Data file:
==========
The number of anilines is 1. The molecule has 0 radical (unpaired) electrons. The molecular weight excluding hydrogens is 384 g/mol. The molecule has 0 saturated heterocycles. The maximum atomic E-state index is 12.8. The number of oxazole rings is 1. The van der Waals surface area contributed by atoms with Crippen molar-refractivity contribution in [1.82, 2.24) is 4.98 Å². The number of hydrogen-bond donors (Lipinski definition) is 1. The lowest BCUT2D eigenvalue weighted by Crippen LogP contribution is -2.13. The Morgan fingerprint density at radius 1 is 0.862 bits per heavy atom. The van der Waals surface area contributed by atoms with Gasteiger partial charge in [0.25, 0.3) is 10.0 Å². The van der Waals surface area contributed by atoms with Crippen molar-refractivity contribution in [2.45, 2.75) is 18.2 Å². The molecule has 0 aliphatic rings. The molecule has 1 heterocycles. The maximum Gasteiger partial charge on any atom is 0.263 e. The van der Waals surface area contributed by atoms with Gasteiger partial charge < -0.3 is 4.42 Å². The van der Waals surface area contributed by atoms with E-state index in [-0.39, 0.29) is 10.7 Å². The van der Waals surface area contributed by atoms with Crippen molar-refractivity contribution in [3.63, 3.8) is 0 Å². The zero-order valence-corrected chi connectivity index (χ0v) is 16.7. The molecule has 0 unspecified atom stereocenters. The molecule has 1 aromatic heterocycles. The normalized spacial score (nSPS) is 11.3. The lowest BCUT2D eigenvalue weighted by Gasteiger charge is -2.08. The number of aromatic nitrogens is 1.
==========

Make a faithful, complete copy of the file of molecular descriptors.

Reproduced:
The number of anilines is 1. The molecule has 0 radical (unpaired) electrons. The molecular weight excluding hydrogens is 384 g/mol. The molecule has 0 saturated heterocycles. The maximum atomic E-state index is 12.8. The number of oxazole rings is 1. The van der Waals surface area contributed by atoms with Crippen molar-refractivity contribution in [1.82, 2.24) is 4.98 Å². The number of hydrogen-bond donors (Lipinski definition) is 1. The lowest BCUT2D eigenvalue weighted by Crippen LogP contribution is -2.13. The Morgan fingerprint density at radius 1 is 0.862 bits per heavy atom. The van der Waals surface area contributed by atoms with Gasteiger partial charge in [0.25, 0.3) is 10.0 Å². The van der Waals surface area contributed by atoms with Crippen molar-refractivity contribution in [2.45, 2.75) is 18.2 Å². The molecule has 0 aliphatic rings. The molecule has 1 heterocycles. The maximum Gasteiger partial charge on any atom is 0.263 e. The van der Waals surface area contributed by atoms with Gasteiger partial charge < -0.3 is 4.42 Å². The van der Waals surface area contributed by atoms with E-state index in [-0.39, 0.29) is 10.7 Å². The van der Waals surface area contributed by atoms with Crippen molar-refractivity contribution in [3.63, 3.8) is 0 Å². The zero-order valence-corrected chi connectivity index (χ0v) is 16.7. The molecule has 0 unspecified atom stereocenters. The molecule has 1 aromatic heterocycles. The normalized spacial score (nSPS) is 11.3. The lowest BCUT2D eigenvalue weighted by Gasteiger charge is -2.08. The number of aromatic nitrogens is 1.